One of the first to arrive at the private view for ex-Clash bassist Paul Simonon's exhibition at Thomas Williams gallery last Tuesday week was a newly blonde Lily Allen. "She's on a shopping spree," Harry Enfield exclaimed. Despite the Bond Street location, precious gems weren't on her list (though jewellery designers Theo Fennell, Stephen Webster and Solange Azagury-Partridge were there). So what had made Lily smile? Well, buying two paintings: Egg and Bacon and Fish in a Terracotta Bowl – one for herself, one for a friend.
It was a genuine rock-meets-art party, as musos Bobbie Gillespie, Bryan Ferry and Shane MacGowan mingled with Lucian Freud, Jay Jopling, Jake Chapman and Mark Quinn, sipping on Champagne and elderflower vodka cocktails, while admiring the paintings of bullfights, acrobatic matadors, nudes and still-lifes.
Was the art up to Clash standards? "Bags of personality" was Ferry's reaction, while the model Marie Helvin declared them "life-affirming"; it was certainly one take on the pictures of men and women dicing with death in the bullring, not to mention Simonon's self-portrait – as a skeleton.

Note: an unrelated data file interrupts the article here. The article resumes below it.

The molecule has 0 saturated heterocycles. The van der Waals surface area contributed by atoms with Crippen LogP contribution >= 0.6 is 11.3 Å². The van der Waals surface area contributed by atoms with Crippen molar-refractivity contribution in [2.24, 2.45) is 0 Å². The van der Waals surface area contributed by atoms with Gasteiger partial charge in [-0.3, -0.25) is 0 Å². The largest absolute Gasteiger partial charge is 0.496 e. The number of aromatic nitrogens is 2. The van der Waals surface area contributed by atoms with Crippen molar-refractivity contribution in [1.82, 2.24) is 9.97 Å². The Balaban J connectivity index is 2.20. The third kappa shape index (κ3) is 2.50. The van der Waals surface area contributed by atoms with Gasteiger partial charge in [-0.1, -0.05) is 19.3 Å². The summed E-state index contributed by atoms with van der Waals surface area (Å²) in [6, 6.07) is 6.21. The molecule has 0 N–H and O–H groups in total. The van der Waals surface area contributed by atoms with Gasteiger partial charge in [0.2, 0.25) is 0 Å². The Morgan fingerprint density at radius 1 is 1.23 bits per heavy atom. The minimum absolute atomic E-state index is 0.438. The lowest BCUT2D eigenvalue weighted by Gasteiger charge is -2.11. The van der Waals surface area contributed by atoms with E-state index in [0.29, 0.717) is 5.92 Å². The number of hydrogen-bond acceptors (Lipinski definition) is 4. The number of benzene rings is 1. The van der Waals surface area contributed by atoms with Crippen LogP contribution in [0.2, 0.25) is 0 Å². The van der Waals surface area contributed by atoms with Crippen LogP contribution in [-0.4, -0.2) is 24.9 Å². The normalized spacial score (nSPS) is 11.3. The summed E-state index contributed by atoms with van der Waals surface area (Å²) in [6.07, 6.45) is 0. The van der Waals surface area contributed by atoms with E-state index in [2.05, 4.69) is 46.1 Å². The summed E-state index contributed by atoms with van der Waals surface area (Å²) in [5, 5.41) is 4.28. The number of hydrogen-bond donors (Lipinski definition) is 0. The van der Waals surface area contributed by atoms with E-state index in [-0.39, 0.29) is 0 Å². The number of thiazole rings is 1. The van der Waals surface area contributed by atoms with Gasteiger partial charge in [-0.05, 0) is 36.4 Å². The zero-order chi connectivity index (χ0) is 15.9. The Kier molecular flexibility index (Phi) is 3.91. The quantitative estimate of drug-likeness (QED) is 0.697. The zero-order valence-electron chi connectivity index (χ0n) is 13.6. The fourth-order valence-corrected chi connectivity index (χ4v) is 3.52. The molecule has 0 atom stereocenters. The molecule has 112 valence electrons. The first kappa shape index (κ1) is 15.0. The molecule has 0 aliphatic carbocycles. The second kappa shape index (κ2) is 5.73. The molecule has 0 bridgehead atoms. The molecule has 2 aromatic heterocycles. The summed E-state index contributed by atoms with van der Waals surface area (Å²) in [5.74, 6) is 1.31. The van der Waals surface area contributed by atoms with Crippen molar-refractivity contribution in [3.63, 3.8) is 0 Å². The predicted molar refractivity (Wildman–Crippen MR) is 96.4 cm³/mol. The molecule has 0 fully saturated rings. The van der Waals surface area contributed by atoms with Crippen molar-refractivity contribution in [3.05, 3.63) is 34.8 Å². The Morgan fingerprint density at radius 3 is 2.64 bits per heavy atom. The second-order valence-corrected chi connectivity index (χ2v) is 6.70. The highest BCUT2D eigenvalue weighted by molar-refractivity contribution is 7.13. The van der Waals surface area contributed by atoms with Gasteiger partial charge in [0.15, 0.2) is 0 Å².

Simonon himself stood proudly by, ready to say goodbye to most paintings, even La Gitana Durmiendo ("The Sleeping Gypsy") – many whispered that with her raven locks and pert bottom clad in racy polka-dot knickers, La Gitana was perhaps modelled on Simonon's girlfriend, the Agent Provocateur co-founder Serena Rees. Clad in jeans, killer heels and a fitted blue blazer, Rees wouldn't comment, and instead led guests including Tracey Emin, Jefferson Hack and Dan Macmillan on to an after-party at cosy local The Burlington Arms, where finger food from Giorgio Locatelli – suckling-pig sarnies, crayfish and saffron risotto balls – was as appreciated as the art had been.Reuse content